In fact, the only difficulty this game seems to provide is in the form of its app. It crashed at least six times while we were playing, forcing us to restart from the beginning twice before realising that the frozen white screen could be cleared by coming out of the app and then going back in. Seeing the AR images appear on the screen was initially a novelty. But they’re so incredibly shaky regardless of how still you hold the tablet, the whole experience starts to become a slightly nauseous one.
The element which could have pulled it back would have been the atmosphere. After placing the display markers in various rooms around our rented house, we should have turned off the lights, grabbed a couple of torches and turned up the ambient sound on the tablet. Instead, we set up the game before leaving go to the pub for a Sunday roast, then felt too lazy to do it when we returned with full stomachs. We decided to pick up the markers and to play from the comfort of the living-room sofa.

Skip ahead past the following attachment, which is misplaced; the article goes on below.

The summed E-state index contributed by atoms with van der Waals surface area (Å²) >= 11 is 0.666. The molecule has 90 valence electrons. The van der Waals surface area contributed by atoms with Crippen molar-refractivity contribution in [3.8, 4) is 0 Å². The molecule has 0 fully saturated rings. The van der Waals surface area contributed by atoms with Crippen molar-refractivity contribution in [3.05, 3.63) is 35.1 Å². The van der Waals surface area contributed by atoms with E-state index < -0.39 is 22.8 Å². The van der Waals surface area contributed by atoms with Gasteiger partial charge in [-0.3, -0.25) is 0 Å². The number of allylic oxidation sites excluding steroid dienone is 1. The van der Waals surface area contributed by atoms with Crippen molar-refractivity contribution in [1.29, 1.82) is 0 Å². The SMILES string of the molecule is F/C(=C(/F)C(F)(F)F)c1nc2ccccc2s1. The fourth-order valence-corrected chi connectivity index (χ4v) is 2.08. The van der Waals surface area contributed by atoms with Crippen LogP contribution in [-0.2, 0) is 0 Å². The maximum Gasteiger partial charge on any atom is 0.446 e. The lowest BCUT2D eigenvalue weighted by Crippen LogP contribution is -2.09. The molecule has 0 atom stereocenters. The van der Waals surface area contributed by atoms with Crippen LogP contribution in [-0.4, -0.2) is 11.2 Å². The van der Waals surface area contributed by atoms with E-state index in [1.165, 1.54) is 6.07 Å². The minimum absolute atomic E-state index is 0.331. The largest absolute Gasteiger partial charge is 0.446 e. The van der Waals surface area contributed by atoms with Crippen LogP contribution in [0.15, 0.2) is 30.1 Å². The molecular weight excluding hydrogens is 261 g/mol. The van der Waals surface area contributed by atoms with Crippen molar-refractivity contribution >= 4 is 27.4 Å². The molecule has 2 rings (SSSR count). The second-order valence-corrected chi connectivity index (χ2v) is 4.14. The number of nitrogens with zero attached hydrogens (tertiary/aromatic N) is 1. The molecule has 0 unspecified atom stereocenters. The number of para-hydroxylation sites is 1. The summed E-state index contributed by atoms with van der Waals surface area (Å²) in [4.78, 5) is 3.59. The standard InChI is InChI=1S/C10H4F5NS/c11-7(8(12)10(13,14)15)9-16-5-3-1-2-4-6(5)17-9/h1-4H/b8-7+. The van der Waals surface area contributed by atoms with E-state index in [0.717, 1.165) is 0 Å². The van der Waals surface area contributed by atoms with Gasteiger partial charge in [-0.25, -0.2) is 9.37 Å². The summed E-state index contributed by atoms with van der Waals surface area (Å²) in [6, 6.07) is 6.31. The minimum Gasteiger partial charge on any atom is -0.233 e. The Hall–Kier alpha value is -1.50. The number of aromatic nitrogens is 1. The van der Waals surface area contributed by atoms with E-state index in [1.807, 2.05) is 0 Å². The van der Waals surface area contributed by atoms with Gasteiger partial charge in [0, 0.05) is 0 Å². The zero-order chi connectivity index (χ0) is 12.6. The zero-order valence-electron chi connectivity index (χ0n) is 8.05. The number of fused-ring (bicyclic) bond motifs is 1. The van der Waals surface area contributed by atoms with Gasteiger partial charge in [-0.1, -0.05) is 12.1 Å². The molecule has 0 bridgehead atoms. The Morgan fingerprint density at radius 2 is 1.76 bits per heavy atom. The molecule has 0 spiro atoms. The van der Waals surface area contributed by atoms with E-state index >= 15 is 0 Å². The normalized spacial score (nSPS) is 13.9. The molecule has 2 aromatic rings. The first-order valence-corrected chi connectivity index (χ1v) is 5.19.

Amelia’s Secret is never going to be a particularly scary game, but I think we would have enjoyed it far more if we’d tried to create the right setting.
This wasn’t the best option and is totally our fault. Amelia’s Secret is never going to be a particularly scary game despite being advertised as a ‘haunted house’, but I think we would have enjoyed it far more if we’d stuck to our original plan and tried to create the right setting. We got the impression that it was an experience suitable for an event like a teenager’s birthday or Halloween party, rather than a weekend away for a group of friends who enjoy completing escape room together.
The other thing to note is that no trigger warnings are printed on the box or displayed in the app, despite there being a couple of scenes featuring suicide. These aren’t very gratuitous or drawn out but the way they’re handled isn’t very tactful. After the scene shown at the end of the game while players are given a vague explanation as to what actually happened to Elizabeth and Amelia, you’re immediately greeted with a congratulations message which seems strikingly out of place and inappropriate.
For all its negative points, what we appreciated about Amelia’s Secret was how it presented the potential of AR escape rooms. It inspired us to start talking about how it could be improved and, as is usually the case when you’re with friends after a few beers, what we’d do if we were creating our own one together. The game unfortunately missed the mark for us – and we’re still not sure if we managed to figure out Amelia’s secret.